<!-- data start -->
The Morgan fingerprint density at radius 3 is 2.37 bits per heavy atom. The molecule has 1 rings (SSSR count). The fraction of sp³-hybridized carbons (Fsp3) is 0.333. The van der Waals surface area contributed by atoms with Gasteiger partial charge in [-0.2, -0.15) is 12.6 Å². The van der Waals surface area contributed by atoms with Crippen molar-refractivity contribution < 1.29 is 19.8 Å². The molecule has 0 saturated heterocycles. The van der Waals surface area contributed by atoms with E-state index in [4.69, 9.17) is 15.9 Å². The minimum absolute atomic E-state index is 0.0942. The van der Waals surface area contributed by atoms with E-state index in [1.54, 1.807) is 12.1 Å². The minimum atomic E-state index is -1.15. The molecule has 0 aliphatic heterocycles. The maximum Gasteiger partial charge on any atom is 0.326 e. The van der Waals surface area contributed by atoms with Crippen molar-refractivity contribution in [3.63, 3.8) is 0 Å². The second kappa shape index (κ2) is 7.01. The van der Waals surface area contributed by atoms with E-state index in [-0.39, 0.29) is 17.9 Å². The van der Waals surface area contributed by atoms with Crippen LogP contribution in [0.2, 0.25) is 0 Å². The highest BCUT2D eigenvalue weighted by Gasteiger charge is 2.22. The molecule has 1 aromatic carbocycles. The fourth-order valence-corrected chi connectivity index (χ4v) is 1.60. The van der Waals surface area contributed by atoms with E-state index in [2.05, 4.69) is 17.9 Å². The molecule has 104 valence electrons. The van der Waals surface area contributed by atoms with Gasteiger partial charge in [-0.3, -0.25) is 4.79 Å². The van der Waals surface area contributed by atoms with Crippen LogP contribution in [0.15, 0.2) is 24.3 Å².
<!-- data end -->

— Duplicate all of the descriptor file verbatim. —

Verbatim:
The Morgan fingerprint density at radius 3 is 2.37 bits per heavy atom. The molecule has 1 rings (SSSR count). The fraction of sp³-hybridized carbons (Fsp3) is 0.333. The van der Waals surface area contributed by atoms with Gasteiger partial charge in [-0.2, -0.15) is 12.6 Å². The van der Waals surface area contributed by atoms with Crippen molar-refractivity contribution < 1.29 is 19.8 Å². The molecule has 0 saturated heterocycles. The van der Waals surface area contributed by atoms with E-state index in [4.69, 9.17) is 15.9 Å². The minimum absolute atomic E-state index is 0.0942. The van der Waals surface area contributed by atoms with E-state index in [1.54, 1.807) is 12.1 Å². The minimum atomic E-state index is -1.15. The molecule has 0 aliphatic heterocycles. The maximum Gasteiger partial charge on any atom is 0.326 e. The van der Waals surface area contributed by atoms with Crippen molar-refractivity contribution in [3.63, 3.8) is 0 Å². The second kappa shape index (κ2) is 7.01. The van der Waals surface area contributed by atoms with E-state index in [-0.39, 0.29) is 17.9 Å². The van der Waals surface area contributed by atoms with Crippen LogP contribution in [0.2, 0.25) is 0 Å². The highest BCUT2D eigenvalue weighted by Gasteiger charge is 2.22. The molecule has 1 aromatic carbocycles. The fourth-order valence-corrected chi connectivity index (χ4v) is 1.60. The van der Waals surface area contributed by atoms with E-state index in [2.05, 4.69) is 17.9 Å². The molecule has 104 valence electrons. The van der Waals surface area contributed by atoms with Gasteiger partial charge in [-0.3, -0.25) is 4.79 Å². The van der Waals surface area contributed by atoms with Crippen LogP contribution in [0.15, 0.2) is 24.3 Å².